dimensionality data scales, this picture changes dramatically. I can’t really draw
20,000 dimensions, but you should think of what happens as all the points now
live in this ring, almost like a doughnut, the
square root of the dimension. This becomes very
problematic especially as the dimensionality increases
because now all of a sudden, I have an epsilon fraction of points, and all of them are like root
D away from the true mean. So as the dimensionality grows, disorder of the influence of
these points on the statistic increases polynomially
with dimension. So if you do naive statistics, like if I just tried to throw away points which are
obviously outliers, I couldn’t throw away
any of the other points which lie within this ring
of radius root D. Now, all of a sudden, instead
of an error of epsilon, I get an error of like epsilon
times square root of dimension, and when dimension is like
20,000 or hundreds of thousands, millions, this renders my
algorithms essentially useless. So here’s the problem. Any methods
which looks for outliers on an individual basis will lose
its dimensionality factors, and so to get around this,
we need to somehow look for corruption at a much
more global level. It turns out that this is
really a problem because somehow looking for
global information, that’s like a really
hard search problem. We need to search for
a subsets of size epsilon N. This is a really
hard computational problem. For a long time, there was
a curse of dimensionality. Either the algorithm for a robust mean estimation was computationally intractable
in high dimensions. That is the runtime was
exponential dimension. So I just couldn’t run it in
dimension higher than like 10 or so, or I could run it, but I would lose these dimension factors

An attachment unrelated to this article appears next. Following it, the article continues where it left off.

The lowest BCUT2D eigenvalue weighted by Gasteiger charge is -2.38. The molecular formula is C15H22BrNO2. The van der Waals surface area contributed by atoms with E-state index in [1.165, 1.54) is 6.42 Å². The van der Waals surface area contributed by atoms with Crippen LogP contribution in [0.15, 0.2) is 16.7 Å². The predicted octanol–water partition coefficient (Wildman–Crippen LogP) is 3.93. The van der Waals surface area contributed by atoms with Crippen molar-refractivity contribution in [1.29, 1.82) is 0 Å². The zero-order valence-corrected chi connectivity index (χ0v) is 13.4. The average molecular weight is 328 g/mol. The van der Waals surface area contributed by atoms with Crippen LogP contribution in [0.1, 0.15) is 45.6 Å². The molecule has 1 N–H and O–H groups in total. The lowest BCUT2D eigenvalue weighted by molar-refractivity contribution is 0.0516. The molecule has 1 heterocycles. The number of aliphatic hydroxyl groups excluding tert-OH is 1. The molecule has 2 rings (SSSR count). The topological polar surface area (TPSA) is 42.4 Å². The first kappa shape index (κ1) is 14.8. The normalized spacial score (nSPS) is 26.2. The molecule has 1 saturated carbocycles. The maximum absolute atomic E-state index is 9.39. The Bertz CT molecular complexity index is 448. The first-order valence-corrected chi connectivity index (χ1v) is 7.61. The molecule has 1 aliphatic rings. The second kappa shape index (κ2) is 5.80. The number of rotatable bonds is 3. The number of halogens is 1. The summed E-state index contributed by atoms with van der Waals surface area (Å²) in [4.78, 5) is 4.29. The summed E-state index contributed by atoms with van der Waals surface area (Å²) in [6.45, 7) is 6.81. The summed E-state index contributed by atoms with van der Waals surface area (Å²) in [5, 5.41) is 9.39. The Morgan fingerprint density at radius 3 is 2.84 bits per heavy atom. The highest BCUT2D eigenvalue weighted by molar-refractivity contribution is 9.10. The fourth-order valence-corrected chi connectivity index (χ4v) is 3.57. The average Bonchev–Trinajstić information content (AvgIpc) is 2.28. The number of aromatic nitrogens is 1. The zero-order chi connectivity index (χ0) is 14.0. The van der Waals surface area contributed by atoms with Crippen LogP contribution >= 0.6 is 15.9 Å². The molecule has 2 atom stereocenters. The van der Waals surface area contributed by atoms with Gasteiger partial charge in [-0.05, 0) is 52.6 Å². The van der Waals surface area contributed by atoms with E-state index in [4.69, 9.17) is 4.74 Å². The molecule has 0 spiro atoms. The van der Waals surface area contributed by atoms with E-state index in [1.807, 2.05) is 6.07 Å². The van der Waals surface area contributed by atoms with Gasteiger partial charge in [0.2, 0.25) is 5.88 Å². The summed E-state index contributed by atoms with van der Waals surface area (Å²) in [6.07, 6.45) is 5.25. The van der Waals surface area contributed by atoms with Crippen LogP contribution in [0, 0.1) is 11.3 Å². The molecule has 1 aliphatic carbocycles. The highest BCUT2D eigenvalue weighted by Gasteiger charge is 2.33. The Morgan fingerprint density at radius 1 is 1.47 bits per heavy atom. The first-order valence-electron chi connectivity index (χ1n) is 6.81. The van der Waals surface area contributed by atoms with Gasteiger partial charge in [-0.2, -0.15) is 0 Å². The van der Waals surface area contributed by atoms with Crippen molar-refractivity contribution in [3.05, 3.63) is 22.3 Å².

in the accuracy. So either I couldn’t run it, or if I did run it, I would get some answer which is like statistically meaningless when
the dimensionality data is high. So this raises a natural question, is efficient robust
estimation possible? High dimensions, and I guess I wouldn’t be here if
the answer wasn’t yes. Yeah. The answer is yes.
At a very high level, intuition is the following. So we can find some
statistics which allow us to certify whether or not the
corruptions are changing the mean. We can’t tell whether or not a single point is a
corruption or not, but we can somehow detect whether
or not the corruptions are acting together to mess things up. Here’s the idea, if the corruptions move the
mean of my distribution, then they will also shift the shape or the covariance in my distribution. Here’s the cartoon
explanation of why. So here’s setting I had before, and here’s the true mean of my distribution centered
roughly at zero. But the empirical mean of my dataset, because you can see the
red points are also appointed roughly in this direction, it’s going to be shifted
somewhere around here. How can that happen? So consider the true covariance
matrix of the data, it’s supposed to look like